We have tended to talk about tuning forks because they are a very simple structure. We could equally have talked about a bell, such as an old fashioned alarm bell or a church bell. These are more substantial structures but they are similar to a tuning fork in that they make a characteristic note. The note is not so ‘pure’ as that of a tuning fork but none the less you could still ‘hum’ it. When we say it is not so pure we mean that it supports not just one frequency but a number of frequencies. For the same reason different musical instruments playing the same note still sound different because besides the strong, fundamental frequency they contain different selections of other, weaker frequencies.
This image shows analysis of the vibrational frequencies of vibrating bells. The lighter reqions show regions of greater vibration.
One can almost imagine being able to make a spacecraft structure out of bells and tuning forks. This serves simply to show that any structure will have its characteristic frequency (its fundamental frequency) together with a collection of other natural frequencies. Each frequency will have its associated Q factor depending on how lossy the structure is. For example a bolted structure will be more lossy than a welded structure and similarly any fabricated structure has more inherent damping than a structure machined out of solid.
Having made our ‘tuned’ spacecraft we now put it on a rocket and launch it, that is to say we subject it to an environment that contains a whole lot of different frequencies of large amplitudes, or in other words high level noise. The payload is subjected to the quasi-steady accelerations that are necessary to increase the velocity of the rocket and these will not get amplified (by definition they do not have an associated frequency). But of those other accelerations that we discussed earlier, some will occur at the natural frequencies of the payload and will be selected and amplified by a factor determined by the Q factor at each of the frequencies.
Just to put a few numbers to these accelerations. We saw earlier that the quasi-steady accelerations may be of order 5g or so. The input g values associated with some of the high intensity noise vibrations could be as high as 5 to 10g and, given a Q factor of say 5, accelerations in excess of 25g could well be experienced by the structure. That is to say, the structure has to support the equivalent of at least 25 times its own weight.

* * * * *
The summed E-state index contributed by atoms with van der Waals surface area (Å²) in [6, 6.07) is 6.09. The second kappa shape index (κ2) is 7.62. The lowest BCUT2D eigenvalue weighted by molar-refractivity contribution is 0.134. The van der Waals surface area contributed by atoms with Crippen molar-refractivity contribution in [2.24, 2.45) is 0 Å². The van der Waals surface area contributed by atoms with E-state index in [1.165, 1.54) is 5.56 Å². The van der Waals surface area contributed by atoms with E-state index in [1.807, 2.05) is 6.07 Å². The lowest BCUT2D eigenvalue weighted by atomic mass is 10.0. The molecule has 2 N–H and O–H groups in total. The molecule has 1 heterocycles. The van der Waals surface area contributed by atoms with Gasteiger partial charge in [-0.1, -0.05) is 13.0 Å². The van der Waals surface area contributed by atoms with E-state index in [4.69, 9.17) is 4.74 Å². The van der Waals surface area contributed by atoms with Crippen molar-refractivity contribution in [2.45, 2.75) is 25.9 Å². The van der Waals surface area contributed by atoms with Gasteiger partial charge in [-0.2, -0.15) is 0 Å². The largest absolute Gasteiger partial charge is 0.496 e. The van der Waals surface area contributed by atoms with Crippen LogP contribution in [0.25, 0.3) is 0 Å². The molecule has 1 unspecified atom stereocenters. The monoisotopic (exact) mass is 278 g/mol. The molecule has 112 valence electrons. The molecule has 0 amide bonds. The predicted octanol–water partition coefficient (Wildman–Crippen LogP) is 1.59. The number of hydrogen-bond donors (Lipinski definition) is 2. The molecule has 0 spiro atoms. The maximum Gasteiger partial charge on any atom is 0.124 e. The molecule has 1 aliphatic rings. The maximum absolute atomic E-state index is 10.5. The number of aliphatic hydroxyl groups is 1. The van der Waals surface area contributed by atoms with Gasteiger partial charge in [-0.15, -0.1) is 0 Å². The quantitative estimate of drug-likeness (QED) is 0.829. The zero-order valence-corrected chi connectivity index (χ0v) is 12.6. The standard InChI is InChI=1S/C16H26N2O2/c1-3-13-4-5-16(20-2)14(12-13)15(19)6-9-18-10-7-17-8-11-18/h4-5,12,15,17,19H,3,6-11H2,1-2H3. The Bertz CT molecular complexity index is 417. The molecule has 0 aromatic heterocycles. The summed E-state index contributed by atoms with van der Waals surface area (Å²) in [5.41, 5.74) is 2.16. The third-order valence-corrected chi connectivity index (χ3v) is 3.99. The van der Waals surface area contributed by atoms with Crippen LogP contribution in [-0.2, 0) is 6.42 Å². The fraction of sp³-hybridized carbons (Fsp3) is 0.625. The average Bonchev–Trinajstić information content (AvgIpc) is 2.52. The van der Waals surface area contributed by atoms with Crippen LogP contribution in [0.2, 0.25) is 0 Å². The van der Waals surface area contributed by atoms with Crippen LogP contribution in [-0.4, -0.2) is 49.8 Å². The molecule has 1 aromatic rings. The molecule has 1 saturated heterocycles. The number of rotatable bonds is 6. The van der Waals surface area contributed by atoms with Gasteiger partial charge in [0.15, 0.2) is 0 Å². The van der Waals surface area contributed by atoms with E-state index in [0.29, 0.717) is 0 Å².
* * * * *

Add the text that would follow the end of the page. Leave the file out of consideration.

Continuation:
This can have two important effects. If either the inputs are too high or the damping is too low then the induced forces in the payload can be so high that the structure simply fractures or falls apart. But this structure is still attached to the rocket and can now feed the amplified forces back into the rocket and can cause similar problems for the rocket. This is referred to as ‘the tail is wagging the dog’.
How can resonance effects be avoided?
First let us address the tail wagging the dog. Rockets are long structures and therefore tend to have low resonance frequencies (recall that l appears in the denominator of the frequency formulae we showed earlier), certainly lower, in general, than those of payloads (notwithstanding telescope type payloads). Usually the approach is simply for the project to require the payload engineers to design a structure with no resonances below a given figure, usually about 80 to 100 Hz.
The vibration spectrum generated by a given rocket is fairly well defined. Again in general terms, most of the noise is generated in the frequency range up to about 1000 Hz. At higher frequencies the levels of noise are usually much less.
We have seen from our discussion that there are two principal ways to avoid a resonance effect at a particular frequency; shift the natural frequency to some other frequency or introduce some damping to reduce the Q factor.
The former is usually achieved by designing the natural frequency to be at higher frequencies where the input accelerations are usually lower. Again, reference to the frequency formula show that this can be done by reducing mass (or redistributing the mass), reducing the length of unsupported structures or increasing the stiffness of materials. Note that these are not necessarily independent variables since the density is involved in a number of them.
Designing for a certain damping is very complex. Computer modelling of structures is sophisticated and reliable in so far as it can accurately predict what the resonance frequencies are, but it does not predict the damping (since so much depends on how the structure is actually manufactured and put together). Q factors are therefore calculated within the model on the basis of some assumed level of damping inputted to the model and which is itself based on experience.
If neither of the above can be implemented then the bullet has to be bitten and the system designed to be strong enough to withstand the forces imposed.
A combination of computer modelling and vibration testing are generally very effective in ensuring that payloads, which have probably had much time and thought put into them, safely survive the launch.. In the old days a flight spare payload was often built as a back-up in the event of failure. These days such luxuries are too expensive so it has to work first time!
What happens when resonance effects aren't avoided?
Needless to say the results can be very dramatic. Witnessing such dramatic events is rare, certainly in the space business. But just look at the effects of resonance on the Tacoma Narrows suspension bridge in the United States where a resonance was excited by high winds. Fortunately these days not only can good computer models be made but representative scale models can be built and tested in wind tunnels. Having said that though, there were still problems with the millennium footbridge built over the Thames!